“It’s the fault of humans, you know.” Michael’s comment was off-handed, and Peter frowned at this response. He looked disappointed in the angel. Michael caught the look and started correcting himself. “Woah, I‘m not saying the human race as a whole is evil and they’re the reason for blah blah blah doom and destruction. There are evil humans, but there are plenty of good ones too. What I’m saying is it’s all accidental, it’s based solely on rumors and fear. When people go around spreading urban legends, the fear builds and feeds the seed of evil and then it takes shape. It’s-”

Peter interrupted. “Endless. It’s endless, I get it. So why’d you corner me earlier?”

“Because you can see the demons.”

“Thanks? I kinda know that already. I’m pretty sure you can too.”

Michael shook his head. “I can’t always see them. They can hide themselves, and while I’m here I’m bound by certain laws. Some of those laws limit my power and what I can see of the evil. You’re special. You have the tint in your eyes; can see the evil even when it tries to hide itself.”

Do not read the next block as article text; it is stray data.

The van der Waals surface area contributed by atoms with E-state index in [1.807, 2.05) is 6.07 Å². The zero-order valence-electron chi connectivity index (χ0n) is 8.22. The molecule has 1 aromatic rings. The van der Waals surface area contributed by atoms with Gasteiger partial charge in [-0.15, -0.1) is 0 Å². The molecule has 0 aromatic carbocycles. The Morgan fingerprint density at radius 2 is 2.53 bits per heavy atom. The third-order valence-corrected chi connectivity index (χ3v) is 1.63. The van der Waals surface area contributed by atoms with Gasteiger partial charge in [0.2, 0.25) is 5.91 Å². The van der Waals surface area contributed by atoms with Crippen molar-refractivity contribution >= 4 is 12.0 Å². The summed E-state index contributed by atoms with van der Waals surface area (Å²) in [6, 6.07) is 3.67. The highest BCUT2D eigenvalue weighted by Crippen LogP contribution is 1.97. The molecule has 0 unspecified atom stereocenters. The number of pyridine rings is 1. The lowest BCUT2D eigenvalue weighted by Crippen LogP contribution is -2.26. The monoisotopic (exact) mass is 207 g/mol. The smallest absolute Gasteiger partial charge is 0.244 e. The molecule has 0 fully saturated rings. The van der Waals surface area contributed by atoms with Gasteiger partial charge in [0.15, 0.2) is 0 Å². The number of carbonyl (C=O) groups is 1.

“Bound by certain laws? That’s dumb. How are you supposed to do your job then?” Peter gradually lowered his arm to his side and settled for squinting really hard.

“The world won’t be ready for that much celestial power until the end of days, and even then the gift of sight doesn’t belong to me.” The sun was almost gone now, leaving behind a black canvas slowly being filled with the glowing freckles of the night sky. “We don’t need that much power to dispel this low level fear anyway.”

“That’s… nice.”

“You can make my job easier.” Michael boldly inched forward, following Peter’s footsteps. He placed a falsely human hand on Peter’s shoulder and patted it a few times before retreating.